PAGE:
How pundits called the first leaders' debate

Against the expectations of angry petitioners (or in keeping with expectations for anyone who watched TVNZ’s 2014 debate), the usually showboating Mike Hosking reined things in for a solid performance as moderator. Again like 2014, if anything he over-compensated, arguably being tougher on Bill English than Jacinda Ardern (his opening question to the PM was "Why are you losing?").

Here’s how various candidates called the actual contest:

Rob Hosking (NBR): DRAW
“Mr English and Ms Ardern were relatively restrained throughout the TVNZ-televised debate. Frankly, I'd call it a draw. Both leaders are still to some degree reconnoitring the political terrain, testing each other’s strengths and weaknesses. So there was no king hit from either.”

Rachel Smalley (NewstalkZB) ARDERN
“She won last night's debate but not overwhelmingly. English, I think, was rattled by that poll result. This is National's election to lose, and given John Key's overwhelming dominance in the polls over the past eight years or so, you've got to ask what's changed. Well, it's the leadership, and English knows this is on his shoulders.”

Tim Murphy (Newsroom) ENGLISH
“Her debut was something like Jordie Barrett's first start for the All Blacks against the Lions. Young, a bit lopey and occasionally off balance, not quite all there yet but showing every sign of being the real deal. You sense that next time she can get better. English possibly not" (Murphy later told NBR "It was a narrow win for English.")

Mark Jennings (Newsroom) DRAW
“Last night’s TVNZ’s leaders debate should have been spectacular. Rarely has the scene been so well set for a debate so eagerly anticipated. But somehow it fell flat. The production values were low … [It] lacked any sense of theatre or drama. The audience, small, mute and mainly sitting in the dark, might as well not have been there.”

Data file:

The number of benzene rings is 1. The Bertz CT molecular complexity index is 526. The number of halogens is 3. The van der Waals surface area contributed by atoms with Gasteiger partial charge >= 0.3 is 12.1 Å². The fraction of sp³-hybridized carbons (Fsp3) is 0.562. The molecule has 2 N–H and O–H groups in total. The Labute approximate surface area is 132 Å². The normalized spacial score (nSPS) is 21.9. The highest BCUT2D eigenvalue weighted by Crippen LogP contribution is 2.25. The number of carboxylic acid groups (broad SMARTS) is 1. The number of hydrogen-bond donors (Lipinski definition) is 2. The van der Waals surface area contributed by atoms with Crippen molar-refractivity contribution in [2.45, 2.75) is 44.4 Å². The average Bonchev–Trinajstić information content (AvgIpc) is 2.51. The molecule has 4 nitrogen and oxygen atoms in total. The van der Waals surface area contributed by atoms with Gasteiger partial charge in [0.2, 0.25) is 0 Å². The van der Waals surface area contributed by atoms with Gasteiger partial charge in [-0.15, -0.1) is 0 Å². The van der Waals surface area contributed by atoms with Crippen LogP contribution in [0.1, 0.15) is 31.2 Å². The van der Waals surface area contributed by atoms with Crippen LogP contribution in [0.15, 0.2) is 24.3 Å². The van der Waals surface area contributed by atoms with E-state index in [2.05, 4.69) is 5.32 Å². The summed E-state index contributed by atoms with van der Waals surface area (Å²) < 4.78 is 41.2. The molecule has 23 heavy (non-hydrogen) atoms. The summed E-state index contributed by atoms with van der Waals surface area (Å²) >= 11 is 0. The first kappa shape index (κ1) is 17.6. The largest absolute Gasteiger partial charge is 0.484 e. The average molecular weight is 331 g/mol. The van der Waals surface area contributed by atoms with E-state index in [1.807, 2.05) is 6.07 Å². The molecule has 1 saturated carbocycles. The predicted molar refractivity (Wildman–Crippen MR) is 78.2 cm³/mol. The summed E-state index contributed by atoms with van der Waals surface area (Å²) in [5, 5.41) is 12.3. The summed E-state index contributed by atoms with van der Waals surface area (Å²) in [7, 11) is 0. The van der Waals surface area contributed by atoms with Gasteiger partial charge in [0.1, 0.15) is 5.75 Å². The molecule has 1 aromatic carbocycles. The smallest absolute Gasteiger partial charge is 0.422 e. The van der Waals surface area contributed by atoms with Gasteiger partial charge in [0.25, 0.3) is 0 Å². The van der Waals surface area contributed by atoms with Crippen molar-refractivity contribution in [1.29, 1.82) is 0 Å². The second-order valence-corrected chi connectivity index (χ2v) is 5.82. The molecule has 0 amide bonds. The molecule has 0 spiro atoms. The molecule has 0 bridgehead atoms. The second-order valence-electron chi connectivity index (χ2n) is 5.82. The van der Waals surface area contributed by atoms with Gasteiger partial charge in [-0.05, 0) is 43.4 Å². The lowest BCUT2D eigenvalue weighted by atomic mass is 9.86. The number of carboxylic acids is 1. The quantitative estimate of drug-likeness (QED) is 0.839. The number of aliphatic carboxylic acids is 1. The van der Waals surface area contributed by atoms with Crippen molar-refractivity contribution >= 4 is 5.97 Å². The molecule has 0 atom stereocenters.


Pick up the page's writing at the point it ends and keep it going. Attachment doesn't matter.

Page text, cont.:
Barry Soper (NewstalkZB) DRAW
“These two lack the mongrel.”

Audrey Young (NZ Herald) ARDERN
It was a highly credible debut as potential prime minister alongside a seasoned operator and she gets the win.

Liam Dann (NZ Herald) ENGLISH
“Neither sounded particularly credible on house building. English was shaky on wage growth. Overall though, he appeared largely unrattled by the big poll and put in a polished performance, enough to put him marginally ahead on points.”

Toby Manhire (NZ Herald/The Spinoff) ARDERN
“It was Ardern's night. And Hosking? He was excellent in 2014. Even better this time.”

Heather du Plessis-Allan (NZ Herald) ARDERN
"Someone clearly told English to smile. He explained why National is losing and smiled. He warned about Labour's tax cuts and smiled. He defended New Zealand's poor productivity and he smiled. But he couldn't look at Ardern. Even when he talked to her, he could only manage a side-eye.

“Ardern was expected to shine. She did. English was expected to flounder. He didn't. Ardern won but English didn't lose by much.”

Janesa Jeram (The NZ Initiative/Stuff): ENGLISH

"Bill was surprisingly upbeat given tonight's poll, and could give policies that should make sense to New Zealanders across the country. Whereas Jacinda struggled to sell some of Labour's more theoretical, less fleshed out policies."

Liam Hehir (Stuff): ARDERN
“Neither combatant landed a knockout blow, but there was more positive here for Ardern than there was for English – so it is a victory on points to her.”

Associate Professor Grant Duncan (Massey/Stuff) DRAW
"In terms of which leader looked and sounded more prime ministerial, then Bill won. In terms of how well they addressed the complex policy issues, on the other hand, it was, as I predicted, an honourable draw."